In the early morning of the 28th we balanced our way across the logjam at the outlet of Third Lake, following the climbers trail up into the talus approaching Temple Crag. For the first time, the headlamps of other climbers also flashed through the early morning darkness. Venusian was steeper and more sustained than Moon Goddess, but shorter. High on the route David broke a handhold unexpectedly while traversing along a ledge. Falling backwards off the arête into the open space of the right hand gulley for about thirty feet, the ropes snagged behind a flake, stopping him before his last piece of protection was weighted. The ropes were unharmed, but we were glad to have been using doubles for the extra insurance they provided. David’s hand got a minor cut and his right knee was banged hard in the fall. He finished the pitch and continued to swing leads on the climb, but walking was painful so our descent was slow. I ran ahead to find more water and snatch up a ski pole we had seen abandoned in the boulders at the base of the route so David could have a cane for his limp back to camp.
On the morning of the 29th David’s leg was still store but functional. We packed up for the last time, grateful that we could both walk out without needing any extra help. The loads were divided to give David a lighter pack, and I got the opportunity to experiment with a trumpline to ease the pain of my overloaded pack’s shoulder straps cutting off feeling to my arms. We managed our way back to the car, returned our bear canisters, and enjoyed an après backcountry lunch in Bishop. Then we made the long drive back to Las Vegas, each flying out the next morning, July 30th.
With the classic status and moderate difficulty of the routes in the area we expected to see more people, but only witnessed three other climbing parties over the whole eight days. This was good because with the amount of loose rock, climbing above or below another party would have magnified the rockfall hazard.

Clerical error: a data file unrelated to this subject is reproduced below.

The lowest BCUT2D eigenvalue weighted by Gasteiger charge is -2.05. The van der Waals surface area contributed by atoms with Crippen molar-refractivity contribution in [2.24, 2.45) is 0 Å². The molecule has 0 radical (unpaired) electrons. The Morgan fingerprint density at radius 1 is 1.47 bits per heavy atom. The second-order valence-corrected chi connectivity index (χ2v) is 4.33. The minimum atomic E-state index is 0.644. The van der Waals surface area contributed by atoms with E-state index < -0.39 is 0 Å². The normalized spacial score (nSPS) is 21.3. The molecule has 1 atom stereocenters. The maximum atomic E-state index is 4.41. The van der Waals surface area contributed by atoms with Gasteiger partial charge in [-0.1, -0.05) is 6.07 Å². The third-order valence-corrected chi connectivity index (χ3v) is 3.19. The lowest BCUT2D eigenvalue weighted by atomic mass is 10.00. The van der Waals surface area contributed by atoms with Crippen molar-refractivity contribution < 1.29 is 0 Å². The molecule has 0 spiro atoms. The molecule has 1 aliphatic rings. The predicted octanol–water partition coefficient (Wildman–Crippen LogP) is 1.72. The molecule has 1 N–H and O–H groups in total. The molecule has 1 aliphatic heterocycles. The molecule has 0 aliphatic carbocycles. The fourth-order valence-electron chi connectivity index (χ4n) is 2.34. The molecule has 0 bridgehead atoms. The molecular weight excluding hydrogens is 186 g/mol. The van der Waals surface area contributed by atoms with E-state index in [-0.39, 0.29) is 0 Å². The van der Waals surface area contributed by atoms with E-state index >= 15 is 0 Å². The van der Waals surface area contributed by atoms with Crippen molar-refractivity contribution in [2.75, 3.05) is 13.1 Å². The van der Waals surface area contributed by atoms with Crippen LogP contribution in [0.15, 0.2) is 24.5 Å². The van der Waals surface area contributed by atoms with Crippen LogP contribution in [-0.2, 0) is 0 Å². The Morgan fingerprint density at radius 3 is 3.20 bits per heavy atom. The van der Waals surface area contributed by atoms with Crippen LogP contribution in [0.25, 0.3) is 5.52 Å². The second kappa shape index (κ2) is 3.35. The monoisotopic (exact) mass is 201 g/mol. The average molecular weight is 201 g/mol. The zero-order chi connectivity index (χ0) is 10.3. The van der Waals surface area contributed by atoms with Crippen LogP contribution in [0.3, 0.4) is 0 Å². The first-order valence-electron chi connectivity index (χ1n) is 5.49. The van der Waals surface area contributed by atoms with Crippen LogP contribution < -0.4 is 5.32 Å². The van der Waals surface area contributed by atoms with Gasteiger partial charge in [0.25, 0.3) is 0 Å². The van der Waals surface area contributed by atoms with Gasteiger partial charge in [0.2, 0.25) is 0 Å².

Our trip itinerary and gear list worked out very well. By starting at Temple Crag and then moving to another camp higher we experienced a gentle acclimatization process. The standard rock rack to three inches, double ropes, four ice screws, technical ice tools, and crampons we brought allowed for well-protected climbing. We used the Trails Illustrated Sequoia Kings Canyon National Park Trails Map and route topos from Supertopo’s High Sierra Climbing 2004 guidebook and the Sierra Mountain Center’s The Palisades pdf guide found at sierramountaincenter.com. The bear canisters we rented expecting marmot and rodent problems probably weren’t necessary as we didn’t see much wildlife, and there are plenty of tall boulders around from which to hang a food bag.
This trip was partially funded by an American Alpine Club Live Your Dream Grant for the Southeast Region. I currently live in urban South Florida and David is currently living in rural West Virginia. We became friends while growing up together in pastoral Sussex County, New Jersey, learned to climb during our late teens, each climbing pretty intensely in our twenties but with different partners; both of us have climbed progressively less in our thirties since we started families.
Recently, my interest in alpine climbing has reawakened. Dreaming about the mountains, I made many phone calls to my old friend David in an attempt to lure him into this trip and away from his work, family, and goat farming activities. With our current responsibilities, one week in the mountains was all we could afford in terms of time and resources. We chose the Palisades region because it offers good weather and a high density of climbs with the opportunity to be on both rock and ice.
Being the first big outing for me in several years, it also became a measuring stick for my interest in continuing with climbing and maintaining my identity as an alpine climber. In retrospect, the trip did several things for me. It asserted that I feel undeniably drawn to alpine climbing--it was worth doing even with my current mid-life responsibilities, and the impediments presented by living in Florida with respect to training and getting geared up. It also provided confidence from a successful trip planning and grant writing experience, allowing me to see that bigger objectives are likely very achievable for me. And last, it reignited that familiar scratch and itch cycle--an electrifying stoke to get into the mountains, a peaceful at-home-contentedness while there, and then the almost immediate thoughts of “what’s next?” upon return. For this Florida alpinist, this truly was a dream trip. I’m itching for the next one.